person-409127_1920A couple of years ago, Pew Research released a survey that showed religious affiliation in America and it was revealed that the largest drop in church membership and attendance was in Protestant Christian churches and the greatest gain (so where those people went) was in the category of Unaffiliated, not associating with a religion or religious community.

I cannot help but see the similarities of these two surveys.

If you look up the definition for “unaffiliated” you’ll read things like, “not associated with another or others” and “not connected” and ” not a part of.” Another word for those things is “lonely” or “alone.”  If we look at the multiple studies that have been done on why there’s been a decline in the attendance of 18-29 year olds in church, they put it this way; “We don’t belong.”  

There’s a sense that there simply is not place for them any more.  

They had a place a kids in the children’s department and they had a place as youth in the youth department but as high-school graduates, they are met with a way of worship with which they are unfamiliar, a group of people they have little to no relationship with, and a myriad of other opportunities outside the church building walls that are screaming, “You BELONG Here!”

They are…Unaffiliated…Lonely

It’s not that suddenly 18-29 year olds don’t associate with religion.  44% of the Muslims surveyed were Millennials!

It’s not that 18-29 year olds don’t believe in God.  Of all the survey respondents who identified as Unaffiliated or “religious nones” only 3.1 % identified themselves as atheist.

It’s that they do not belong. They don’t feel a part of the community.  They feel alone.

And I think we, the church, must take some of the blame for that.  

Over time, we’ve created a place where we inhibit relationships and stifle community by segregating generations and dividing up spaces based on age.

We make it difficult forge a deep sense of community by limiting our interactions making the church fit within certain hours and places instead of recognizing the church is a people not a place.

We label certain things as “worship” and make attendance at those events indicative of what a “Christian” is instead of recognizing that all of life is worship and inviting people to worship is inviting them into our lives.

We’ve created a lonely place, especially for those who “graduate” from our specialized children’s and youth programs into our larger corporate gatherings where they’ve never had a meaningful conversation, built a single intergenerational relationship, or experienced a heartfelt interaction with other older members of the congregation.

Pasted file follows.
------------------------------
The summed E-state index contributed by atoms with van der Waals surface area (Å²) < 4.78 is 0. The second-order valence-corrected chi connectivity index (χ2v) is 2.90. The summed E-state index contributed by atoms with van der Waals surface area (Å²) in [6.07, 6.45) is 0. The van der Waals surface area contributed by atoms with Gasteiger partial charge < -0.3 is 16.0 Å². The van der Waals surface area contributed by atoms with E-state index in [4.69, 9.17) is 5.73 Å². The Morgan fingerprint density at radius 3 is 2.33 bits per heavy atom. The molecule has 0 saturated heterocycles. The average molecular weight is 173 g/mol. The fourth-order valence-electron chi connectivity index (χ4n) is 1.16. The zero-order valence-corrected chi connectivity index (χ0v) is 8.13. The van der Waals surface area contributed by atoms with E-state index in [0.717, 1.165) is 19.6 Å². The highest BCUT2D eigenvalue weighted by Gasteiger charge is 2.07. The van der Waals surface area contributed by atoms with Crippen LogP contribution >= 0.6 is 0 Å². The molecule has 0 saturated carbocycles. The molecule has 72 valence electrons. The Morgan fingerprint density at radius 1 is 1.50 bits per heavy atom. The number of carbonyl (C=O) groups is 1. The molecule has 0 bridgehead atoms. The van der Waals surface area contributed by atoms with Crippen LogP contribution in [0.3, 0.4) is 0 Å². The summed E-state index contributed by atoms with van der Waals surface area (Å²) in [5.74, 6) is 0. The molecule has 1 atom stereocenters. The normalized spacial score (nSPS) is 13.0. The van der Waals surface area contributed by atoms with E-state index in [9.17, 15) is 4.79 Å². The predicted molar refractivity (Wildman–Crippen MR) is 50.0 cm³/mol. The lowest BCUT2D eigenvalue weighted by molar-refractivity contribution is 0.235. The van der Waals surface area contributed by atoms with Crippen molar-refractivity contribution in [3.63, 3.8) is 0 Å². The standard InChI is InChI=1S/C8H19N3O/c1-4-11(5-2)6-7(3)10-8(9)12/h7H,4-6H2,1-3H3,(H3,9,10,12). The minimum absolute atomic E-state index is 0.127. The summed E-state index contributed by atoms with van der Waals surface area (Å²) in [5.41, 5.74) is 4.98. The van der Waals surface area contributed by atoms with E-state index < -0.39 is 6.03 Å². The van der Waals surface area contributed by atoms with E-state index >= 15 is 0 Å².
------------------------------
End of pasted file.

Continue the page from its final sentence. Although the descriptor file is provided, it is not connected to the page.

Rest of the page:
It’s never been their church. It’s been their parent’s church and their grandparent’s church.  “Big” church, adult church, but not their church. 

And they feel unaffiliated. Lonely.

If we are going to reach the loneliest generation, it’s not going to be through worship styles or coffee shops. It’s going to be through community.

It’s going to be through an intentional movement toward intergenerational relationships forged through time spent together, not just inside the walls of a church building, but time spent in life being the church. It’s going to have to be “on purpose” not simply by accident or by chance.

We will need to create and cultivate the space necessary for these types of connections to be made and we will need to recognize that community is more than just people being in the same space or building together; it is a place where people feel understood and not isolated, a place where they can feel close to people because there are people for them to talk to, a place where “meaningful in-person social interactions, such as having an extended conversation with a friend or spending quality time with family, happen on a daily basis.”

The loneliest generation needs the church to be the Church.

The Fellowship of the Believers (Acts 2:42-47 NIV)

They devoted themselves to the apostles’ teaching and to fellowship, to the breaking of bread and to prayer. Everyone was filled with awe at the many wonders and signs performed by the apostles. All the believers were together and had everything in common. They sold property and possessions to give to anyone who had need. Every day they continued to meet together in the temple courts. They broke bread in their homes and ate together with glad and sincere hearts, praising God and enjoying the favor of all the people.

And the Lord added to their number daily those who were being saved. 


For more information about

Check out to ReFocus Ministry or “like” our Facebook page. Join our conversation at theReFocus Family and Intergen Ministry group on Facebook.

About this Blog

EmbreeFam2017